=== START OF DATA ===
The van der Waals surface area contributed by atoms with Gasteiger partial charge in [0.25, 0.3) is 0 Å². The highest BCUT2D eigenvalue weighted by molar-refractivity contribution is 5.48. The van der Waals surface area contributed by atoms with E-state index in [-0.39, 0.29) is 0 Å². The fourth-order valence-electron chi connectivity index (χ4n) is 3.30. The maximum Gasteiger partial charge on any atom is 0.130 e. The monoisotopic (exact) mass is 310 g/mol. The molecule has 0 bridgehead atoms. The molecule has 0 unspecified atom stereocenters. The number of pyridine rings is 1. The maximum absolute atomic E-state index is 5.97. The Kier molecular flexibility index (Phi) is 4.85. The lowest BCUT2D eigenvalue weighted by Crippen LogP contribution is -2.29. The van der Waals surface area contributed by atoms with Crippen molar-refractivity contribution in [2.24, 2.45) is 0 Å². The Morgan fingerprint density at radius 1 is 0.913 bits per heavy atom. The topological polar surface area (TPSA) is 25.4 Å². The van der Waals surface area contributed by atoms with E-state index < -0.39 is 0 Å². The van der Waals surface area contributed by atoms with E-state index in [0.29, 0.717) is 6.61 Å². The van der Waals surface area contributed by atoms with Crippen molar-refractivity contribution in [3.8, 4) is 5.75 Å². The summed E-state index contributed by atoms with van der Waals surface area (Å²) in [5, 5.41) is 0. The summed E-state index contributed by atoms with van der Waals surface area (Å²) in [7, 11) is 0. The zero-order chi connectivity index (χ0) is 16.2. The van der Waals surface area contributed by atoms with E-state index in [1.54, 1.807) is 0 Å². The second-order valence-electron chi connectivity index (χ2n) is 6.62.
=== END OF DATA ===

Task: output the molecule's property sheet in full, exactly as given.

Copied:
The van der Waals surface area contributed by atoms with Gasteiger partial charge in [0.25, 0.3) is 0 Å². The highest BCUT2D eigenvalue weighted by molar-refractivity contribution is 5.48. The van der Waals surface area contributed by atoms with E-state index in [-0.39, 0.29) is 0 Å². The fourth-order valence-electron chi connectivity index (χ4n) is 3.30. The maximum Gasteiger partial charge on any atom is 0.130 e. The monoisotopic (exact) mass is 310 g/mol. The molecule has 0 bridgehead atoms. The molecule has 0 unspecified atom stereocenters. The number of pyridine rings is 1. The maximum absolute atomic E-state index is 5.97. The Kier molecular flexibility index (Phi) is 4.85. The lowest BCUT2D eigenvalue weighted by Crippen LogP contribution is -2.29. The van der Waals surface area contributed by atoms with Crippen molar-refractivity contribution in [2.24, 2.45) is 0 Å². The Morgan fingerprint density at radius 1 is 0.913 bits per heavy atom. The topological polar surface area (TPSA) is 25.4 Å². The van der Waals surface area contributed by atoms with E-state index < -0.39 is 0 Å². The van der Waals surface area contributed by atoms with E-state index in [0.29, 0.717) is 6.61 Å². The van der Waals surface area contributed by atoms with Crippen molar-refractivity contribution in [3.8, 4) is 5.75 Å². The summed E-state index contributed by atoms with van der Waals surface area (Å²) in [5, 5.41) is 0. The summed E-state index contributed by atoms with van der Waals surface area (Å²) in [7, 11) is 0. The zero-order chi connectivity index (χ0) is 16.2. The van der Waals surface area contributed by atoms with E-state index in [1.54, 1.807) is 0 Å². The second-order valence-electron chi connectivity index (χ2n) is 6.62.